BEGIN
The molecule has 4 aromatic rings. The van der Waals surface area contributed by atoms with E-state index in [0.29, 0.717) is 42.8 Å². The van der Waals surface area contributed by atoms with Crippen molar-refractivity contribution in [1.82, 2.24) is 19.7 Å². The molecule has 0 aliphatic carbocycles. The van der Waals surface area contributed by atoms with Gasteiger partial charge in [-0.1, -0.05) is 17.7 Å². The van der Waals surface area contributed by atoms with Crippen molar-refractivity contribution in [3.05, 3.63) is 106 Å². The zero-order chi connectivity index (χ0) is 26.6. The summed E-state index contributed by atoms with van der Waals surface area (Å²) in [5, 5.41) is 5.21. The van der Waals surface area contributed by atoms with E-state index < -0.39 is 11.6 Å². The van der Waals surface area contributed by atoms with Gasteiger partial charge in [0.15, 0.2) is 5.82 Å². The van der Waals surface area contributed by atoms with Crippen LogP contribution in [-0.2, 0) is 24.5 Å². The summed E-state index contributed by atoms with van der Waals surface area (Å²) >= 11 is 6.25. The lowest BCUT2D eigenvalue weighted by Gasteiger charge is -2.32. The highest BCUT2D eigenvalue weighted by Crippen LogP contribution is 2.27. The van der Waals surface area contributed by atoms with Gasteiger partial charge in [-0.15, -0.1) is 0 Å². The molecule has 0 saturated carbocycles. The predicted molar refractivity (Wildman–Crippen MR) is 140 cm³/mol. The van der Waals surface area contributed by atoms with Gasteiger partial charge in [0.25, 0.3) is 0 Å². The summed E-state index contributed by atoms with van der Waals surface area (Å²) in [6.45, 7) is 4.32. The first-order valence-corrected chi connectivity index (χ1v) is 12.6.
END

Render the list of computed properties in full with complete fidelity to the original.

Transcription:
The molecule has 4 aromatic rings. The van der Waals surface area contributed by atoms with E-state index in [0.29, 0.717) is 42.8 Å². The van der Waals surface area contributed by atoms with Crippen molar-refractivity contribution in [1.82, 2.24) is 19.7 Å². The molecule has 0 aliphatic carbocycles. The van der Waals surface area contributed by atoms with Gasteiger partial charge in [-0.1, -0.05) is 17.7 Å². The van der Waals surface area contributed by atoms with Crippen molar-refractivity contribution in [3.05, 3.63) is 106 Å². The zero-order chi connectivity index (χ0) is 26.6. The summed E-state index contributed by atoms with van der Waals surface area (Å²) in [5, 5.41) is 5.21. The van der Waals surface area contributed by atoms with E-state index < -0.39 is 11.6 Å². The van der Waals surface area contributed by atoms with Gasteiger partial charge in [0.15, 0.2) is 5.82 Å². The van der Waals surface area contributed by atoms with Crippen LogP contribution in [-0.2, 0) is 24.5 Å². The summed E-state index contributed by atoms with van der Waals surface area (Å²) >= 11 is 6.25. The lowest BCUT2D eigenvalue weighted by Gasteiger charge is -2.32. The highest BCUT2D eigenvalue weighted by Crippen LogP contribution is 2.27. The van der Waals surface area contributed by atoms with Gasteiger partial charge in [-0.15, -0.1) is 0 Å². The molecule has 0 saturated carbocycles. The predicted molar refractivity (Wildman–Crippen MR) is 140 cm³/mol. The van der Waals surface area contributed by atoms with Gasteiger partial charge in [0.25, 0.3) is 0 Å². The summed E-state index contributed by atoms with van der Waals surface area (Å²) in [6.45, 7) is 4.32. The first-order valence-corrected chi connectivity index (χ1v) is 12.6.